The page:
Inside Quantum Technology

Columbia’s new course offers hands-on training in quantum computing

( Piloted last summer, Quantum Simulation and Computing Lab (PHYS UN3084) has officially been added to Columbia’s curriculum. IQT-News summarizes author Ellen Neff’s article about the course.

The first full session started this semester.
The course gives upper-level undergraduate students the opportunity to learn the ins and outs of quantum computing and experiment with quantum devices.
The first half of the class focuses on the theoretical foundations of quantum computing, a subject that’s still evolving. Lectures are based on recent research papers introducing the basics of quantum mechanics, how to write quantum algorithms, and the latest hardware. There’s no textbook, and there aren’t always answers, said teaching assistant (TA) Joseph Lee, a PhD student working with Ana Asenjo-Garcia.  “Often, we’re learning right alongside the students,” he said.
Problem sets help students put concepts into practice and weekly tutoring sessions are available with Lam, Lee, and past graduates of the pilot course, Shuhan Zhang and Arjun Kudinoor. The TAs help students work through theoretical questions and write their own algorithms that can be implemented on quantum devices.
“This is all about lowering the barrier to entry,” said Will. “We don’t want students to be put off by the complexity of quantum computing.

The second half of the term is project-based. “You get to explore the topics covered in the lectures, which reflect real research, and then try to go beyond them,”  said Kudinoor. “That was my favorite part of the course.”
Students pair off to work with one of two quantum computing devices: an entangled photon system called QuTools, in Pupin Hall, or one of IBM’s quantum computers via Qiskit. At the end of the term, students present their projects and write up their results, providing training in scientific publishing as well.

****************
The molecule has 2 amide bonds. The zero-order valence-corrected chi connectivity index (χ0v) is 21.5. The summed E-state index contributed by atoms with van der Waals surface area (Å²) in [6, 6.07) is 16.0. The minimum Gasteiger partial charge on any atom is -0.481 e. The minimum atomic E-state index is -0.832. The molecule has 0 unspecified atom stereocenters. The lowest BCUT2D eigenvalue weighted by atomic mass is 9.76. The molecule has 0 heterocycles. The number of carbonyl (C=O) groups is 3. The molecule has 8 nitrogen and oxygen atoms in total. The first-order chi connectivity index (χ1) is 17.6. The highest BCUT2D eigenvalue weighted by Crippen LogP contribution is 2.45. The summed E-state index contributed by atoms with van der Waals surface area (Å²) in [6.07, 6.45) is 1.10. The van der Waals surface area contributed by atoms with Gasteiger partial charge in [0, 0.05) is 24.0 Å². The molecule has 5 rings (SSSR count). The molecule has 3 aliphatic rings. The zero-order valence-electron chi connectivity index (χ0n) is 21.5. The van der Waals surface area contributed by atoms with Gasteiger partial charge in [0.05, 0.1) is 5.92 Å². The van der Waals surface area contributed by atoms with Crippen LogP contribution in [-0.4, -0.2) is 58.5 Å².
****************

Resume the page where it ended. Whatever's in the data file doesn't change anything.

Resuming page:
Zhang used the entangled photons for her project on a security scheme called quantum key distribution during the pilot. “It’s real hardware, and you have to do everything manually, like calibrating the lasers and interpreting all your measurements,” she said.
Qiskit is a software package accessible through different programming languages, including Python, which lets students write algorithms to perform calculations for their projects on IBM’s quantum computers.
Students are told to take risks with their projects, and that it’s ok to fail. “That scares a lot of them,” said Lee. “But it’s like real research: sometimes you get an exciting new result, and sometimes you prove nothing. That’s not a waste of time—you’ve just figured out something that doesn’t work.”
“We grade based on creativity and on effort—tell us what you’ve tried and if it didn’t work, hypothesize why not,” said Lam. <>

Sandra K. Helsel, Ph.D. has been researching and reporting on frontier technologies since 1990. She has her Ph.D. from the University of Arizona.

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